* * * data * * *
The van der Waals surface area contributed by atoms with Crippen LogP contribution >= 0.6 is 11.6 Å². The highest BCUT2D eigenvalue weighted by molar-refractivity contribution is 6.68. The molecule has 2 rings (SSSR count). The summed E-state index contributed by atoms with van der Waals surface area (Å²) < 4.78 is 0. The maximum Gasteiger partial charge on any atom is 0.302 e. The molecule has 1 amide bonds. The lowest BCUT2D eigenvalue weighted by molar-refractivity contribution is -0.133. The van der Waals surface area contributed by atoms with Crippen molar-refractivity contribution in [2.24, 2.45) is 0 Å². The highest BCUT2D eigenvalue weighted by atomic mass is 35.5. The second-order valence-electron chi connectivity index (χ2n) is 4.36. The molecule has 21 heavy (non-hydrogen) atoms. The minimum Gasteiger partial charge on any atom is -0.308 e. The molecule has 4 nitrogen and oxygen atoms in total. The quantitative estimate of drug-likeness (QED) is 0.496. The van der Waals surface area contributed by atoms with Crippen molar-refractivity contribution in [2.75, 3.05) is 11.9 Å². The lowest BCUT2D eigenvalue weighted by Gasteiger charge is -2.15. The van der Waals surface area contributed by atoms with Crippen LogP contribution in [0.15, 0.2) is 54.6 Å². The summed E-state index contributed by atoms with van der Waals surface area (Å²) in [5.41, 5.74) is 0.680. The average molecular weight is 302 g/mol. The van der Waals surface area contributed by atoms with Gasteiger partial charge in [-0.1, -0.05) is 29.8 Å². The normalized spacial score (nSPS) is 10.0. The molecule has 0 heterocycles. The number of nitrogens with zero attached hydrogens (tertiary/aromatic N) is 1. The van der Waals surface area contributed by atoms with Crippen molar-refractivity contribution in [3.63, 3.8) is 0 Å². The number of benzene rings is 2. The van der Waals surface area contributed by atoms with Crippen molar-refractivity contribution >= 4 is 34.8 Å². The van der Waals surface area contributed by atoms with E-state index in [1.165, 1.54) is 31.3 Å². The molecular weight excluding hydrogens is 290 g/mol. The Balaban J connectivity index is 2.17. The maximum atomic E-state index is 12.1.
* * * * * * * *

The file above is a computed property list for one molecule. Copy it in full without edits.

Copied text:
The van der Waals surface area contributed by atoms with Crippen LogP contribution >= 0.6 is 11.6 Å². The highest BCUT2D eigenvalue weighted by molar-refractivity contribution is 6.68. The molecule has 2 rings (SSSR count). The summed E-state index contributed by atoms with van der Waals surface area (Å²) < 4.78 is 0. The maximum Gasteiger partial charge on any atom is 0.302 e. The molecule has 1 amide bonds. The lowest BCUT2D eigenvalue weighted by molar-refractivity contribution is -0.133. The van der Waals surface area contributed by atoms with Crippen molar-refractivity contribution in [2.24, 2.45) is 0 Å². The highest BCUT2D eigenvalue weighted by atomic mass is 35.5. The second-order valence-electron chi connectivity index (χ2n) is 4.36. The molecule has 21 heavy (non-hydrogen) atoms. The minimum Gasteiger partial charge on any atom is -0.308 e. The molecule has 4 nitrogen and oxygen atoms in total. The quantitative estimate of drug-likeness (QED) is 0.496. The van der Waals surface area contributed by atoms with Crippen molar-refractivity contribution in [2.75, 3.05) is 11.9 Å². The lowest BCUT2D eigenvalue weighted by Gasteiger charge is -2.15. The van der Waals surface area contributed by atoms with Crippen LogP contribution in [0.15, 0.2) is 54.6 Å². The summed E-state index contributed by atoms with van der Waals surface area (Å²) in [5.41, 5.74) is 0.680. The average molecular weight is 302 g/mol. The van der Waals surface area contributed by atoms with Gasteiger partial charge in [-0.1, -0.05) is 29.8 Å². The normalized spacial score (nSPS) is 10.0. The molecule has 0 heterocycles. The number of nitrogens with zero attached hydrogens (tertiary/aromatic N) is 1. The van der Waals surface area contributed by atoms with Crippen molar-refractivity contribution in [3.63, 3.8) is 0 Å². The number of benzene rings is 2. The van der Waals surface area contributed by atoms with Crippen molar-refractivity contribution >= 4 is 34.8 Å². The van der Waals surface area contributed by atoms with E-state index in [1.165, 1.54) is 31.3 Å². The molecular weight excluding hydrogens is 290 g/mol. The Balaban J connectivity index is 2.17. The maximum atomic E-state index is 12.1.